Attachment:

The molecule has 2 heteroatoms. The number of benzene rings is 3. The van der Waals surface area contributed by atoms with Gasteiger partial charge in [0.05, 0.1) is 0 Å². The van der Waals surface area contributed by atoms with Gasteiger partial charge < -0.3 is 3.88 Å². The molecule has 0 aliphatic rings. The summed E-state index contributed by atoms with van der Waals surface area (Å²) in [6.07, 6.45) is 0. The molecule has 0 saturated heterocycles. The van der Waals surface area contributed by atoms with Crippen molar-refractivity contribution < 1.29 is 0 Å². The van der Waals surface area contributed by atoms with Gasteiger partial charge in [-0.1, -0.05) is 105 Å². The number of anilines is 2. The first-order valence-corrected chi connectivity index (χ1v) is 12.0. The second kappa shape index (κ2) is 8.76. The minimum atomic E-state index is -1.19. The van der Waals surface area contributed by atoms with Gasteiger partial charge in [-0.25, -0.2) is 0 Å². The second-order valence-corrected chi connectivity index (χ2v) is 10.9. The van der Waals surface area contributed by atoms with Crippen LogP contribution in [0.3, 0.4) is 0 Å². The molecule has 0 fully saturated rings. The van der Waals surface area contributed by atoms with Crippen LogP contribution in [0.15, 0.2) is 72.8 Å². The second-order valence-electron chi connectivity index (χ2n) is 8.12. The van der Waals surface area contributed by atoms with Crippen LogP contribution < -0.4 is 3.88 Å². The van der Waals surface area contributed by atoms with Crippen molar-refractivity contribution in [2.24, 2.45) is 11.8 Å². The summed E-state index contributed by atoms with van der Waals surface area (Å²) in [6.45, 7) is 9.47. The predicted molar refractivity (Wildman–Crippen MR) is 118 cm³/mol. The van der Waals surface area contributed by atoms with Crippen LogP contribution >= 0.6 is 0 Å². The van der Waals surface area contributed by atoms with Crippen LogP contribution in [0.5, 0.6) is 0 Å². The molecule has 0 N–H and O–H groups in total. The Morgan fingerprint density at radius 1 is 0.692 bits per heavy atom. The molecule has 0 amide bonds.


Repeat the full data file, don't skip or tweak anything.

The molecule has 2 heteroatoms. The number of benzene rings is 3. The van der Waals surface area contributed by atoms with Gasteiger partial charge in [0.05, 0.1) is 0 Å². The van der Waals surface area contributed by atoms with Gasteiger partial charge < -0.3 is 3.88 Å². The molecule has 0 aliphatic rings. The summed E-state index contributed by atoms with van der Waals surface area (Å²) in [6.07, 6.45) is 0. The molecule has 0 saturated heterocycles. The van der Waals surface area contributed by atoms with Crippen molar-refractivity contribution < 1.29 is 0 Å². The van der Waals surface area contributed by atoms with Gasteiger partial charge in [-0.1, -0.05) is 105 Å². The number of anilines is 2. The first-order valence-corrected chi connectivity index (χ1v) is 12.0. The second kappa shape index (κ2) is 8.76. The minimum atomic E-state index is -1.19. The van der Waals surface area contributed by atoms with Gasteiger partial charge in [-0.25, -0.2) is 0 Å². The second-order valence-corrected chi connectivity index (χ2v) is 10.9. The van der Waals surface area contributed by atoms with Crippen LogP contribution in [0.3, 0.4) is 0 Å². The molecule has 0 fully saturated rings. The van der Waals surface area contributed by atoms with Crippen LogP contribution in [0.15, 0.2) is 72.8 Å². The second-order valence-electron chi connectivity index (χ2n) is 8.12. The van der Waals surface area contributed by atoms with Crippen LogP contribution < -0.4 is 3.88 Å². The van der Waals surface area contributed by atoms with Crippen molar-refractivity contribution in [2.24, 2.45) is 11.8 Å². The summed E-state index contributed by atoms with van der Waals surface area (Å²) in [6.45, 7) is 9.47. The predicted molar refractivity (Wildman–Crippen MR) is 118 cm³/mol. The van der Waals surface area contributed by atoms with Crippen LogP contribution >= 0.6 is 0 Å². The van der Waals surface area contributed by atoms with Crippen LogP contribution in [0.5, 0.6) is 0 Å². The molecule has 0 N–H and O–H groups in total. The Morgan fingerprint density at radius 1 is 0.692 bits per heavy atom. The molecule has 0 amide bonds.